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An anti-suit injunction to compel compliance with an arbitration agreement: MMIA v Silica Sandport

The New Zealand jurisprudence on anti-suit injunctions is developing at pace. Three years ago, the High Court in Lu v Industrial and Commercial Bank of China (NZ) Ltd [2020] NZHC 402 declined an application for an injunction restraining proceedings for the recovery of a debt in China. The case was notable because it appeared to be only the second time a New Zealand court had been asked to grant such an injunction. Since then, the High Court has granted an anti-enforcement injunction in relation to a default judgment from Kentucky, in a case involving allegations of large-scale fraud, and it has also granted an anti-suit injunction to compel compliance with an arbitration agreement. It is this latter decision that I want to focus on here. The decision raises the question whether, like fraud, the existence of a jurisdiction or arbitration agreement really justifies the granting of an anti-suit injunction.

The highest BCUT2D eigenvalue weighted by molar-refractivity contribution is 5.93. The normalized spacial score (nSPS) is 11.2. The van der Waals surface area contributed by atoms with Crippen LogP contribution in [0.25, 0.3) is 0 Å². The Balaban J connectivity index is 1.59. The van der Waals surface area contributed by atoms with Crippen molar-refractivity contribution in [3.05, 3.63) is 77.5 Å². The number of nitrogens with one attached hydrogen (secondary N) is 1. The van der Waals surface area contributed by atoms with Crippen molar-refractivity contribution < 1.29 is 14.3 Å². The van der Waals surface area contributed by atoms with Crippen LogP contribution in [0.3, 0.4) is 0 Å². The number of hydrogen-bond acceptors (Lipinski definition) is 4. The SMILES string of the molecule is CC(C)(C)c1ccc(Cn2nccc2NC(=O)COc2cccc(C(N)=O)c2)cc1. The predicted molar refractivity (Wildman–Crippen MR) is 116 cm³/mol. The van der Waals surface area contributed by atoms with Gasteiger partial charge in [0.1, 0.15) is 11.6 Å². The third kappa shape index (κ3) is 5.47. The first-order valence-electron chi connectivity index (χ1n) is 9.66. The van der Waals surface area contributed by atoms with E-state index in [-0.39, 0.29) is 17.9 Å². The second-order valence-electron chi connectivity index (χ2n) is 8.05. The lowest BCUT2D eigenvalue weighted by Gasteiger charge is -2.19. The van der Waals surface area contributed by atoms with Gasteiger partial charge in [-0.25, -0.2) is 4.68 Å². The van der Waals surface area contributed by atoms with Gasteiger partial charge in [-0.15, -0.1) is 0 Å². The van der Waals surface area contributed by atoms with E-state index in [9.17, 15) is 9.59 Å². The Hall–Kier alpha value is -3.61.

The case

In Maritime Mutual Insurance Association (NZ) Limited v Silica Sandport Inc [2023] NZHC 793, Gault J granted an interim anti-suit injunction to stop Guyana proceedings commenced in breach of an agreement to arbitrate. The applicant was a New Zealand company that had provided marine insurance to Silica Sandport Inc, a company incorporated in Guyana. The insurance cover related to a barge that capsized in international waters north of Trinidad. Silica brought proceedings against MMIA in Guyana, claiming breach of the insurance policies and breach of the (Guyana) Insurance Act 2016. MMIA lodged a protest to jurisdiction, but it also applied to the New Zealand court for an injunction restraining the proceeding on the basis that the parties had agreed to arbitrate any dispute in New Zealand or England.